I will admit that it took me forever to read this book for very petty reasons. See also: Reading the winning poem of a contest I lost.

However, just as not reading that winning poem would be childish and wrong and a missed opportunity, so was not reading Joe Kapitan’s A Pocket Guide to North American Ghosts (which actually won the year before I entered anyway, so double-reedick).

I write a lot of short essays, and it has so far proven difficult to get too many folks to seriously consider them for a collection. This summer I have committed to making some real and serious progress on my to-be-read pile, and I’m starting with the numerous prose chapbooks I’ve been collecting at previous AWPs and elsewhere. Hopefully, this scholarship will make my next round of chappy subs stronger.

So, back to the review: Kapitan’s book is ostensibly fiction, autobiographically-shaped themes notwithstanding, but the attention to small details has an almost researched quality that I love. This collection also does one of the things that I like good nonfiction to do: it forges a connection between the reader and the writer.  

In these ghostly tales (which include ghosts of lost and stolen love, children, jobs and more), Kapitan is a deft editor: the reader is given exactly what she requires to paint the full picture, and nothing more. There seems to be an epidemic of overuse of the sentence fragment in a lot of flash prose (including a lot of my own, I’ll freely admit), and Kapitan refreshingly bucks this trend with long, gamboling sentences rich in clauses.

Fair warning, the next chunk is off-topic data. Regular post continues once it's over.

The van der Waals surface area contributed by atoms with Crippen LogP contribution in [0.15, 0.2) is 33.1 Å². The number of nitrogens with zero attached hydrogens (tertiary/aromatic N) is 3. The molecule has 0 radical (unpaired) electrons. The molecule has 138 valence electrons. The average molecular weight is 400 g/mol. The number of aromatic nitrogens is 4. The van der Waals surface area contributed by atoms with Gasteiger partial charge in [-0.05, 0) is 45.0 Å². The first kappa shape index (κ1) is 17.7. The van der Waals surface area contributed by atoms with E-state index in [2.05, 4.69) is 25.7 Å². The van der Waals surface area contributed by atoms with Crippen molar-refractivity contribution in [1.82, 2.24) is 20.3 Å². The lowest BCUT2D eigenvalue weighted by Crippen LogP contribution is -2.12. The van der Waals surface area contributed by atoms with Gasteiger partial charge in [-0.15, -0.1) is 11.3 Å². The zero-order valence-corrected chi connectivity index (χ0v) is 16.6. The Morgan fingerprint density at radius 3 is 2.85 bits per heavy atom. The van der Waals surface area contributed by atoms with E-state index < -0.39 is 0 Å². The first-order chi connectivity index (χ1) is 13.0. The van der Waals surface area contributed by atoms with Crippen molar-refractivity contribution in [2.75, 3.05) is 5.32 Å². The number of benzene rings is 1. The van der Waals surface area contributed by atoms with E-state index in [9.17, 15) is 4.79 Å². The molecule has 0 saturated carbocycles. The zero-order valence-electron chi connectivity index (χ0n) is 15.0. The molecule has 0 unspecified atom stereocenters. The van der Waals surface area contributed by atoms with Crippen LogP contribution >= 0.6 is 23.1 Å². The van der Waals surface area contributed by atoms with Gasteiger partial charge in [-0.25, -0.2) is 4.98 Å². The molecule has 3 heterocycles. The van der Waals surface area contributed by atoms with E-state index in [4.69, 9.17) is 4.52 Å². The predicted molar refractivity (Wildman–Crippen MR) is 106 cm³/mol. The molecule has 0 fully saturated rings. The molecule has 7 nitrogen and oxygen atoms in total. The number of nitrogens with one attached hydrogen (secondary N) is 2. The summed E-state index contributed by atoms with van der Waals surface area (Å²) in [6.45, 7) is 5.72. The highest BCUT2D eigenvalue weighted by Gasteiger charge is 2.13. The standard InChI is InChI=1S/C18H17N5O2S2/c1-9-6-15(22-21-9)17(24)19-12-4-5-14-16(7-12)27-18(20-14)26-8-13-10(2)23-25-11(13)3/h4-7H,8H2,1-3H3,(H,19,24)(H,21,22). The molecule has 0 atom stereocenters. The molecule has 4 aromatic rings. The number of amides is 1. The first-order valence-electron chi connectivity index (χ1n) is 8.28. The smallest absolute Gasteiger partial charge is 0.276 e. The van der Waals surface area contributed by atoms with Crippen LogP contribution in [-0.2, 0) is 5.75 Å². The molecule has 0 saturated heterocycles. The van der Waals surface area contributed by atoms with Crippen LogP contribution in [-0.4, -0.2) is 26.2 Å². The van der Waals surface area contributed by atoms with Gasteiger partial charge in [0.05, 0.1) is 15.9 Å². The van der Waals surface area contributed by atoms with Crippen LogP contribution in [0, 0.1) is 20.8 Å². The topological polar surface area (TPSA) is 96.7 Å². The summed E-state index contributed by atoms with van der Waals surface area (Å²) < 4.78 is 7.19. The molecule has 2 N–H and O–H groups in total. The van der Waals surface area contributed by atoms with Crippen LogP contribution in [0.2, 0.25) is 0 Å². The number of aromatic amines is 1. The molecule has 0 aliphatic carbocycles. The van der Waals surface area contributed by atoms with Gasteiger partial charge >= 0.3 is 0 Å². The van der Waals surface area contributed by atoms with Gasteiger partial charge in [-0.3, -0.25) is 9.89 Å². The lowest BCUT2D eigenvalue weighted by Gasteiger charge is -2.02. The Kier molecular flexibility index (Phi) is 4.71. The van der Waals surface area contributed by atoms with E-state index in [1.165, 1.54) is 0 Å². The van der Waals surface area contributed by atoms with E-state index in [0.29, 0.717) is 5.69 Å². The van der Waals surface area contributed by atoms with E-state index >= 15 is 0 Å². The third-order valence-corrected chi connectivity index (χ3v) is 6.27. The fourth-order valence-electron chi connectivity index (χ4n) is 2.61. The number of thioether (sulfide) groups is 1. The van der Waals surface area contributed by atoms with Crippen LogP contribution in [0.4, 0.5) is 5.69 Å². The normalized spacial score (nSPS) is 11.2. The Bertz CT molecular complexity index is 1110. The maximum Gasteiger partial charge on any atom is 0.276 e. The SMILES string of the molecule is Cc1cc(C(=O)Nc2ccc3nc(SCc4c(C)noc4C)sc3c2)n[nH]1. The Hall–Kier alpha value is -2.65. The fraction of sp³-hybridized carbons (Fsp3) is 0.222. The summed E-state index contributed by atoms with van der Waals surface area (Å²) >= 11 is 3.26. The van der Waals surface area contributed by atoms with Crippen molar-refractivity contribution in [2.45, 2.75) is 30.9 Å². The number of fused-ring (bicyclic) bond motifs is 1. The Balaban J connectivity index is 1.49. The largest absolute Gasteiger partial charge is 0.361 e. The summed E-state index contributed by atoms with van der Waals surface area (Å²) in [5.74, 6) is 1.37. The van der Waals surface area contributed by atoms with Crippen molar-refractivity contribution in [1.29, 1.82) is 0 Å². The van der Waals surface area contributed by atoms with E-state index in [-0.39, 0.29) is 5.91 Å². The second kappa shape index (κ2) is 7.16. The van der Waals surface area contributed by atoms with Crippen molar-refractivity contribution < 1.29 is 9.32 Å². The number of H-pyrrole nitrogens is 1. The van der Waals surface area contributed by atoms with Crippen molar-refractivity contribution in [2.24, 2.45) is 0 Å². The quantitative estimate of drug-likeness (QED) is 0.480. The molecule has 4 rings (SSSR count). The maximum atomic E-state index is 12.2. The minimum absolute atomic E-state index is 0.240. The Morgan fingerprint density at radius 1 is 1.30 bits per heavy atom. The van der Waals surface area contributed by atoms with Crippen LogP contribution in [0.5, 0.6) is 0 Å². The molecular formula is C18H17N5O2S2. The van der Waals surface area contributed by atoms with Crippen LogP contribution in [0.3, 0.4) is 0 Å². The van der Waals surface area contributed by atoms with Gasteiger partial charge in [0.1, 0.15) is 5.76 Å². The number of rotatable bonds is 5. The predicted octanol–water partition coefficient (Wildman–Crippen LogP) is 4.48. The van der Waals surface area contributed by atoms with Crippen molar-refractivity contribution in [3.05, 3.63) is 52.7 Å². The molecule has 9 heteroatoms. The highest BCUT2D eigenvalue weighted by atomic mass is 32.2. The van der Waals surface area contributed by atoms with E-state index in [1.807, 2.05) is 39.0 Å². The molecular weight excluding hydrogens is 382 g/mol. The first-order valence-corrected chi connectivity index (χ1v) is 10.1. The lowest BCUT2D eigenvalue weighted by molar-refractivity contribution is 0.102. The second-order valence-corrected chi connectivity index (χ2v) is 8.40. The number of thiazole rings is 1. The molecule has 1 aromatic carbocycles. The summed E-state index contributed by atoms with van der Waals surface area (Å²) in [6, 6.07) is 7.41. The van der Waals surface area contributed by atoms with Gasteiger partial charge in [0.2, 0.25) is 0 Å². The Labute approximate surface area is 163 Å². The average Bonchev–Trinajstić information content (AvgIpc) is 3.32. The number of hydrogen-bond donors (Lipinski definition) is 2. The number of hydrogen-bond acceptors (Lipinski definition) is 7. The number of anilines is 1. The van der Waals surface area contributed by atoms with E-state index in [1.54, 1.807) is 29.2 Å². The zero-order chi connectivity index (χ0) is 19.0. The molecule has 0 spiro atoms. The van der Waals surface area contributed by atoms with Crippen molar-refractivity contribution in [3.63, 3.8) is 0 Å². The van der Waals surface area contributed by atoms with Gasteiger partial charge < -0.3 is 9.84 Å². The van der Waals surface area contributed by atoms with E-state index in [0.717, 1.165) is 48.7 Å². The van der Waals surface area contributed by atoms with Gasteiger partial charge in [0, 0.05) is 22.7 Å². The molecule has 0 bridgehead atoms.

For example, in the opening piece, in which the sleepless narrator imagines all of his ex-girlfriends living together in a cabin in the woods, we learn so much about the narrator’s text and subtext in his stream of conscious riff: “… they grow their own baconless food, and tend a sprawling flower garden, full of the varieties I never bought them occasionally, but mostly they are just “there for each other”, “emotionally”, which was always the point at which I jammed their signals and drifted down the dial to booze or strippers or coke, and that happens to be exactly what they’re all talking about right now, around their campfire…”

Or in the piece titled, “What I’d Say to Your Tiny Miscarried Self” which consists of an imagined monologue that includes this: “my God, look at you, I’d marvel, you’ve got your mother’s something and my something else, the details aren’t important, which reminds me, we saved that black and white image of you, the glossy grainy one that shows a white lump, with a larger white lump they said was your head, although we would have believed the opposite, too, so ripe to trust whomever, whatever.” If your heart is not yet broken, give it approximately ten more lines. 

The sting from a couple of these stories promises to linger much longer than the silly sting of losing a contest. 

Kapitan’s short pieces have appeared in all of the usual best-short fiction suspect journals, including Wigleaf, decomP, PANK, elimae, SmokeLong and others. You can buy the book and read an excerpt here at Eastern Point Lit House Press: A Pocket Guide to North American Ghosts by Joe Kapitan.